Sermons That Work

His Fame Began to Spread…, Epiphany 6 (B) – 2000

February 13, 2000

“His fame began to spread throughout the surrounding region of Galilee.”(1:28) This is pretty amazing because Jesus has only just begun his ministry, only just begun selecting his apostles, only just been baptized by John in the Jordan-and already his fame has begun to spread. But it’s no wonder. Look at the Gospels for the past several Sundays. They tell stories of miraculous healings. Jesus has been casting out demons, healing the sick, and-perhaps most astonishing of all to his hearers (since they knew where he was brought up)-he was teaching with authority. Now, today, he adds to this list by cleansing a leper.

It seems that Jesus has a sort of healing, transforming gift: everyone he touches is changed. So we are not surprised, in verse 45, when Mark tells us that Jesus could no longer go into a town openly. Throngs of people were now seeking him out to beg for his life-giving touch, for more signs and wonders. Unfortunately, that’s as far as many of them got in understanding who Jesus was and why he had come. Even his disciples failed sometimes to understand. But there’s much more to Jesus’ mission than his ability to fix physical and emotional problems, and that’s what we need to look for. Of course, we have the advantage of knowing the whole story, but understanding who Jesus is and why he came is the key to understanding the message of Mark’s Gospel.

To do that, we need to remember the whole story as we read this short passage set out for us today. One of the difficulties in selecting short sections of the Gospel for each Sunday is that we never hear this particular Gospel as Mark’s hearers probably heard it: all in one piece. Most likely, this short Gospel would have been read from beginning to end to an attentive audience. They would hear the miracle stories, but they would also hear, in the next chapters, Jesus talking about the kingdom of God and how they were expected to live. In spite of the crowd’s excitement, they would hear that the religious authorities were beginning to plot ways to get rid of him. They wouldn’t be able to dwell long on the miracles, because they would hear Jesus begin to talk about his coming passion and death.

It’s a powerful and soul-shaking story when it’s read in one sitting, but if you do that, you’ll hear over and over the bottom line of Jesus’ mission. That bottom line is that the kingdom of God is right here, right now. Jesus’ mission is to show us who this God is and what God is like and how we’re to live if we want to be a part of his kingdom. The miracles were not ends in themselves, nor were they acts that only Jesus did. Remember the Old Testament story this morning. Elisha the prophet cures Naaman of his leprosy. Like the prophet, Jesus gives the leper a task, “Go show yourself to the priest, and offer for your cleansing what Moses commanded.” Jesus wasn’t using the healing to point to himself. He used the formula that would have been recognized by his followers. No, Jesus used his miracles to get the people’s attention so they could then hear his teaching; hear that he was calling them to live again the life of Torah, the life of the commandments God had given the people long before.

This is what the Christian Gospel calls us to do. We are commissioned by our baptism to continue spreading the Gospel of Jesus Christ. We have the whole story. We know that living the gospel life isn’t always easy, that we may be misunderstood. We know that life itself isn’t always easy. We may suffer, but we have Jesus’ example to keep us going. We all have gifts that we can use the way Jesus used miracles. Some of us may be healers. Others have gifts of listening or kindness or patience or boundless energy. Each one of us has something that draws others to us and through that gift we offer others the grace and love of God. Like Jesus, we can show others who God is and what God is like.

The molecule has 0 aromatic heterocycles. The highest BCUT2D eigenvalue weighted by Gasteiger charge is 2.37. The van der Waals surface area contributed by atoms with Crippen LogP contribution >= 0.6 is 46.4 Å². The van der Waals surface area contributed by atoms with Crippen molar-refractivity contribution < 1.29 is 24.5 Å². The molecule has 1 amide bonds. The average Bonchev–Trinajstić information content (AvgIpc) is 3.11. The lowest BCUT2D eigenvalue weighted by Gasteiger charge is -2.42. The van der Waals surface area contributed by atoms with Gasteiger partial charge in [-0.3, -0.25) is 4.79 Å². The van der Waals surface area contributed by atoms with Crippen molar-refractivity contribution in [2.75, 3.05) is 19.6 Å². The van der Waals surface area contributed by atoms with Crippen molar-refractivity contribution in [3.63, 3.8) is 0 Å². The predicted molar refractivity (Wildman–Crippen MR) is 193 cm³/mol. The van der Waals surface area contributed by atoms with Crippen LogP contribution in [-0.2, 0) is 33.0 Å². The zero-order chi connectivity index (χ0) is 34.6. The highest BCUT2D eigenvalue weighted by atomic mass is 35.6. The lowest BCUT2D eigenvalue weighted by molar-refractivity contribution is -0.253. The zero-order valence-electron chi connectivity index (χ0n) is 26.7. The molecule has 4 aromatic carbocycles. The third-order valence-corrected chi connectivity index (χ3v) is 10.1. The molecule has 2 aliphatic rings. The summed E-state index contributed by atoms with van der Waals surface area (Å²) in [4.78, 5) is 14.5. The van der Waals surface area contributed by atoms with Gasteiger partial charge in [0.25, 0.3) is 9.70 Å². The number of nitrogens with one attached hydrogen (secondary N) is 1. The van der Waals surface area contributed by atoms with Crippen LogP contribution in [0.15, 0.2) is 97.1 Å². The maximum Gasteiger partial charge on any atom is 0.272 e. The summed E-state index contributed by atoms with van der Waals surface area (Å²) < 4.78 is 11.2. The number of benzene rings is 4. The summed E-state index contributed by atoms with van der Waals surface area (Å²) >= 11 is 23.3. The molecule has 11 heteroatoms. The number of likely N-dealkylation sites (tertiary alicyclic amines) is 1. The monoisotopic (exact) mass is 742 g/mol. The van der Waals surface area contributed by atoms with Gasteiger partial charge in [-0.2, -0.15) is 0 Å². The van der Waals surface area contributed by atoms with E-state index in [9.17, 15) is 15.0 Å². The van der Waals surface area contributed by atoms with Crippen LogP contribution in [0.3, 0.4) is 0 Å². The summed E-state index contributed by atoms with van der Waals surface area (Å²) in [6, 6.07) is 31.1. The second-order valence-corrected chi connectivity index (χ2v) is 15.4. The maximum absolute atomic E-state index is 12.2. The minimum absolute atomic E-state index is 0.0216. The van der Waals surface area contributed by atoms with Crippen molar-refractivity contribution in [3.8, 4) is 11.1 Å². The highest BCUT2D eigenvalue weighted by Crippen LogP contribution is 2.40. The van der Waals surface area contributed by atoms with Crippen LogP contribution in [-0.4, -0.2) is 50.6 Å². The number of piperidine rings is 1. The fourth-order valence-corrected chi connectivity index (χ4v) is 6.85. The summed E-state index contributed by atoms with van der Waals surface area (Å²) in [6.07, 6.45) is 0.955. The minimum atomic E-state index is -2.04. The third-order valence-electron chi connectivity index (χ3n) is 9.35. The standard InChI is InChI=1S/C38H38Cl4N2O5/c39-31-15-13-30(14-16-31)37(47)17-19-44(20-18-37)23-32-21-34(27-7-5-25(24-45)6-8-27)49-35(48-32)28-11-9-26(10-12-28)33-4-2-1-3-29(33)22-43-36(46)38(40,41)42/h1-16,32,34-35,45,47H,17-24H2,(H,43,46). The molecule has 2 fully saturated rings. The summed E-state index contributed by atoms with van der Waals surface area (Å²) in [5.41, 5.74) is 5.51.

Absalom Jones was just this sort of person. Today, February 13, is the day we honor this priest in our liturgical calendar. Born a slave in 1746, he eventually was ordained an Episcopal priest in St. Thomas African Episcopal Church in Philadelphia in 1802. He led a wonderfully full and active life working against every form of oppression and slavery, but we read in Lesser Feasts and Fasts that “it was his constant visiting and mild manner that made him beloved by his own flock and the community.” He was an activist. He was a leader. Like Jesus, he got people’s attention. But, like Jesus, it wasn’t to point to himself that he did these things. It was to show others what it meant really to live in the kingdom of God. Yet it was his visiting and his mild manner that drew people of all faiths to him. He did what each one of us is capable of doing: loving and caring for others.

So we look again at Mark’s Gospel. Perhaps this story isn’t so far removed from our own experience. Like Jesus, we can be the catalyst that continues to spread the message Jesus taught. But let’s not forget the leper. He, too, has something to teach us. Leprosy effectively made him an outcast, made it impossible for him to be a part of society. By healing him, Jesus made it possible for him to rejoin the community. That, too, is an image of the kingdom of God. It’s not just a nice coincidence that the Gospels are full of references to being part of a community. It’s within the community that we are nourished by both word and sacrament. It’s within the community that we are supported and commissioned to continue the work Jesus gave us. If we truly believe this and act on it, then we will, as it says in the Collect for Absalom Jones, show forth in our lives the reconciling love and true freedom of the children of God which God has given us in our Savior Jesus Christ.

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Christopher Sikkema


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